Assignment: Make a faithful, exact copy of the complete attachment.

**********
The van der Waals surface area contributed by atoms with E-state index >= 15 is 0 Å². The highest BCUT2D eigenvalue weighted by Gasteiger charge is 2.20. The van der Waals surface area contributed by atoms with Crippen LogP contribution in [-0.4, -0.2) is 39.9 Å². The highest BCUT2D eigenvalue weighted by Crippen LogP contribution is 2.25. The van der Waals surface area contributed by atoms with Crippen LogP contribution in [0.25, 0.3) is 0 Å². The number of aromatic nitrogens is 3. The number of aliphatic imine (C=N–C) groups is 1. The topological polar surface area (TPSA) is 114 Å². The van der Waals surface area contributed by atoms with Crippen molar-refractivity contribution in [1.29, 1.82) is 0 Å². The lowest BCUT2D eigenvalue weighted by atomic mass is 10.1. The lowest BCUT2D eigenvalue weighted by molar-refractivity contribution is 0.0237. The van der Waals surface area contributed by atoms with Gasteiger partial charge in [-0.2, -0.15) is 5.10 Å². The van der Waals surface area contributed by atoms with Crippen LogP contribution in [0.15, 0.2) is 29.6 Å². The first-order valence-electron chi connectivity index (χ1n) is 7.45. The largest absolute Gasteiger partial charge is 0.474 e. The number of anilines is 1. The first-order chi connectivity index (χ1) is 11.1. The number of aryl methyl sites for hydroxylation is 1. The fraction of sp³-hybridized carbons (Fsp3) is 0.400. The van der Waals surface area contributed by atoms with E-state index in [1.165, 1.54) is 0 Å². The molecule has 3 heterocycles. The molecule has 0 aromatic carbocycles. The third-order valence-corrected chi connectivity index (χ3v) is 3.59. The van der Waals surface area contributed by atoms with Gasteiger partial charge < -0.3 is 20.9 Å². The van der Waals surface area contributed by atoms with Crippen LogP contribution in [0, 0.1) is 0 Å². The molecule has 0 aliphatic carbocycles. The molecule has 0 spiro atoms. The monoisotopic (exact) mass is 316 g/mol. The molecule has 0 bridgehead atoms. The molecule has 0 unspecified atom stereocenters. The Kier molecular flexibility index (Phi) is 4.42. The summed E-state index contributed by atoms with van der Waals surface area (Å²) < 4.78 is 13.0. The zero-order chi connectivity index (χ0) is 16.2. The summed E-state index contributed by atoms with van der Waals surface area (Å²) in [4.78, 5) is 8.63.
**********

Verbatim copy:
The van der Waals surface area contributed by atoms with E-state index >= 15 is 0 Å². The highest BCUT2D eigenvalue weighted by Gasteiger charge is 2.20. The van der Waals surface area contributed by atoms with Crippen LogP contribution in [-0.4, -0.2) is 39.9 Å². The highest BCUT2D eigenvalue weighted by Crippen LogP contribution is 2.25. The van der Waals surface area contributed by atoms with Crippen LogP contribution in [0.25, 0.3) is 0 Å². The number of aromatic nitrogens is 3. The number of aliphatic imine (C=N–C) groups is 1. The topological polar surface area (TPSA) is 114 Å². The van der Waals surface area contributed by atoms with Crippen molar-refractivity contribution in [1.29, 1.82) is 0 Å². The lowest BCUT2D eigenvalue weighted by atomic mass is 10.1. The lowest BCUT2D eigenvalue weighted by molar-refractivity contribution is 0.0237. The van der Waals surface area contributed by atoms with Gasteiger partial charge in [-0.2, -0.15) is 5.10 Å². The van der Waals surface area contributed by atoms with Crippen LogP contribution in [0.15, 0.2) is 29.6 Å². The first-order valence-electron chi connectivity index (χ1n) is 7.45. The largest absolute Gasteiger partial charge is 0.474 e. The number of anilines is 1. The first-order chi connectivity index (χ1) is 11.1. The number of aryl methyl sites for hydroxylation is 1. The fraction of sp³-hybridized carbons (Fsp3) is 0.400. The van der Waals surface area contributed by atoms with E-state index in [1.165, 1.54) is 0 Å². The molecule has 3 heterocycles. The molecule has 0 aromatic carbocycles. The third-order valence-corrected chi connectivity index (χ3v) is 3.59. The van der Waals surface area contributed by atoms with Gasteiger partial charge < -0.3 is 20.9 Å². The van der Waals surface area contributed by atoms with Crippen LogP contribution in [0, 0.1) is 0 Å². The molecule has 0 aliphatic carbocycles. The molecule has 0 spiro atoms. The monoisotopic (exact) mass is 316 g/mol. The molecule has 0 bridgehead atoms. The molecule has 0 unspecified atom stereocenters. The Kier molecular flexibility index (Phi) is 4.42. The summed E-state index contributed by atoms with van der Waals surface area (Å²) < 4.78 is 13.0. The zero-order chi connectivity index (χ0) is 16.2. The summed E-state index contributed by atoms with van der Waals surface area (Å²) in [4.78, 5) is 8.63.